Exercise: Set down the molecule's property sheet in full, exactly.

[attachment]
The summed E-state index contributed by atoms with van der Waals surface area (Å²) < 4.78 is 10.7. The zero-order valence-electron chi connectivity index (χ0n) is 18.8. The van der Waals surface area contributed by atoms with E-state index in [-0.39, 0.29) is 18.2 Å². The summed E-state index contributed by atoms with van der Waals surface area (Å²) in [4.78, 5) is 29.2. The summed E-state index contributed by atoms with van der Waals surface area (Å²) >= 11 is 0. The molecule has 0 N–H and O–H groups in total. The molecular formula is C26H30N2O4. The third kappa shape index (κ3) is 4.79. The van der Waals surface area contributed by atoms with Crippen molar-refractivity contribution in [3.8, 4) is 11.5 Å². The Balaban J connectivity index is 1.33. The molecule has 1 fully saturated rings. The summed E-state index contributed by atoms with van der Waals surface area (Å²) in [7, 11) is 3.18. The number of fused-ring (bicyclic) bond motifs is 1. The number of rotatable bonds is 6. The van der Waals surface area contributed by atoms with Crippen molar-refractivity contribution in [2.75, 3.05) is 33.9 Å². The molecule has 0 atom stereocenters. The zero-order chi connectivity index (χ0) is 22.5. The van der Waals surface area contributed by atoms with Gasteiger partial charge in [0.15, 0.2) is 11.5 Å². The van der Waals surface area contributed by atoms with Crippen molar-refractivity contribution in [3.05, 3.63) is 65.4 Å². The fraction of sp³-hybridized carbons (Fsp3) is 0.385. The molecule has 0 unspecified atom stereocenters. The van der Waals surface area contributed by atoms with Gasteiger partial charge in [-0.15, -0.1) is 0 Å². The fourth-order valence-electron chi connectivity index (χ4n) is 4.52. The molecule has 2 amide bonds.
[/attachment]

The summed E-state index contributed by atoms with van der Waals surface area (Å²) < 4.78 is 10.7. The zero-order valence-electron chi connectivity index (χ0n) is 18.8. The van der Waals surface area contributed by atoms with E-state index in [-0.39, 0.29) is 18.2 Å². The summed E-state index contributed by atoms with van der Waals surface area (Å²) in [4.78, 5) is 29.2. The summed E-state index contributed by atoms with van der Waals surface area (Å²) >= 11 is 0. The molecule has 0 N–H and O–H groups in total. The molecular formula is C26H30N2O4. The third kappa shape index (κ3) is 4.79. The van der Waals surface area contributed by atoms with Crippen molar-refractivity contribution in [3.8, 4) is 11.5 Å². The Balaban J connectivity index is 1.33. The molecule has 1 fully saturated rings. The summed E-state index contributed by atoms with van der Waals surface area (Å²) in [7, 11) is 3.18. The number of fused-ring (bicyclic) bond motifs is 1. The number of rotatable bonds is 6. The van der Waals surface area contributed by atoms with Crippen molar-refractivity contribution in [2.75, 3.05) is 33.9 Å². The molecule has 0 atom stereocenters. The zero-order chi connectivity index (χ0) is 22.5. The van der Waals surface area contributed by atoms with Gasteiger partial charge in [0.15, 0.2) is 11.5 Å². The van der Waals surface area contributed by atoms with Crippen molar-refractivity contribution in [3.05, 3.63) is 65.4 Å². The fraction of sp³-hybridized carbons (Fsp3) is 0.385. The molecule has 0 unspecified atom stereocenters. The van der Waals surface area contributed by atoms with Gasteiger partial charge in [-0.15, -0.1) is 0 Å². The fourth-order valence-electron chi connectivity index (χ4n) is 4.52. The molecule has 2 amide bonds.